I don't write reviews, but thought I should, just on account of the performance. There are many different versions on Audible, so I thought this might make a difference in making up one's mind. I can't really comment on the story, nor would I... most of us have know it since childhood. The performance however is fantastic. If you are going to buy a version, this one is crazy entertaining. He puts sooo much emphasis on making the characters truly individulized (no.. that's not a word).
I hope you took this opinion seriously and decide its the right choice of those available. ENJOY!!!
I am in awe of Christopher Plummer's enormous range of vocal characterizations, many of them hysterically idiosyncratic and affected. I could easily listen to this again just to marvel at his audacity. He threw himself headlong into this performance. Nothing you've seen him do on screen will prepare you for this, and perhaps it's his experience as a dramatic, subtle actor that provided him with a rock-solid foundation from which to launch into dizzingly comic heights. Wonderful.
I love books, no matter the form. They have always been the place to go for peace and quiet.
Yes. So much better.
Christopher Plummer's narration is spot on. Every character has its own voice. I love the sound of his voice.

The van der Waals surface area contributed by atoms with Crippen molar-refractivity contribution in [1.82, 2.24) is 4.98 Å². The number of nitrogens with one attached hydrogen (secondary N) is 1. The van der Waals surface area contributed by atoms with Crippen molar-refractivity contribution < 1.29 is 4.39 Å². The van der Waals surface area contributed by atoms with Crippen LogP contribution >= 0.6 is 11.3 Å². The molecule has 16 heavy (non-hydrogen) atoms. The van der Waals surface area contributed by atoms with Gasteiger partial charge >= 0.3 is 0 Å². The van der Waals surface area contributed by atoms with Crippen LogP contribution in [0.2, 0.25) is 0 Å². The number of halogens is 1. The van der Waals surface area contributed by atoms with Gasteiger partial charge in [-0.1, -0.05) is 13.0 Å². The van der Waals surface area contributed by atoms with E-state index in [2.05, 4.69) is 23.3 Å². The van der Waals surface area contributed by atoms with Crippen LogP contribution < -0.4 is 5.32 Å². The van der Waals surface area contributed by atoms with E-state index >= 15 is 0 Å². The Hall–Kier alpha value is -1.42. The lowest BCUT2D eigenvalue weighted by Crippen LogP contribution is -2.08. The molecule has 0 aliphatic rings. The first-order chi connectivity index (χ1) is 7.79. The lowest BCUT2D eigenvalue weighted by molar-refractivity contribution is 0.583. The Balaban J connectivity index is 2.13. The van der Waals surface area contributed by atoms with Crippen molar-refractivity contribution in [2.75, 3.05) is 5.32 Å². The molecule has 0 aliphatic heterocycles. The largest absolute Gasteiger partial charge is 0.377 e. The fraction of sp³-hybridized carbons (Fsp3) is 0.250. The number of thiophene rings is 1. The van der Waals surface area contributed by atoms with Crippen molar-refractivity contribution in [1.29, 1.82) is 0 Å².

Someone who enjoys bawdy, over-the-top narration might enjoy it—though it's difficult to enjoy even if you do like the narration style because the sound design is just horribly subpar. It's sometimes so quiet or low that you can barely hear it or make out the words, then suddenly blares loudly.
I did very much enjoy the voice acting choices Plummer made for the Cheshire Cat.
I love Christopher Plummer. It's why I chose this edition of the audibook over others (though I may now try Fiona Shaw and Michael York's versions—I very much enjoy them as actors so I'm hoping perhaps the narration will be more pleasing to me and with better sound design.)
I felt that Plummer's narration of the character voices was just much too exaggerated. Of course I don't mean to sound ridiculous in that obviously, the stories of Alice in Wonderland are absurd and over the top as are the characters. But to me, it was much too much loud whining, sobbing, hollering that it began to feel like the aural centers of my brain were being scrubbed with steel wool.
I do very much like Plummer's narration as The Narrator proper, but I don't care much for the pairing of his voicing and Lewis Carroll's characters in most all instances in this book.
Just very disappointed. Fantastic classic story and amazing actor added up to much less than the sum of its parts.
Absolutely the best narration for the best story ever written.
Brought it to life just perfectly. Christopher performed all the characters perfectly and charmingly!
Yes. And then again right away.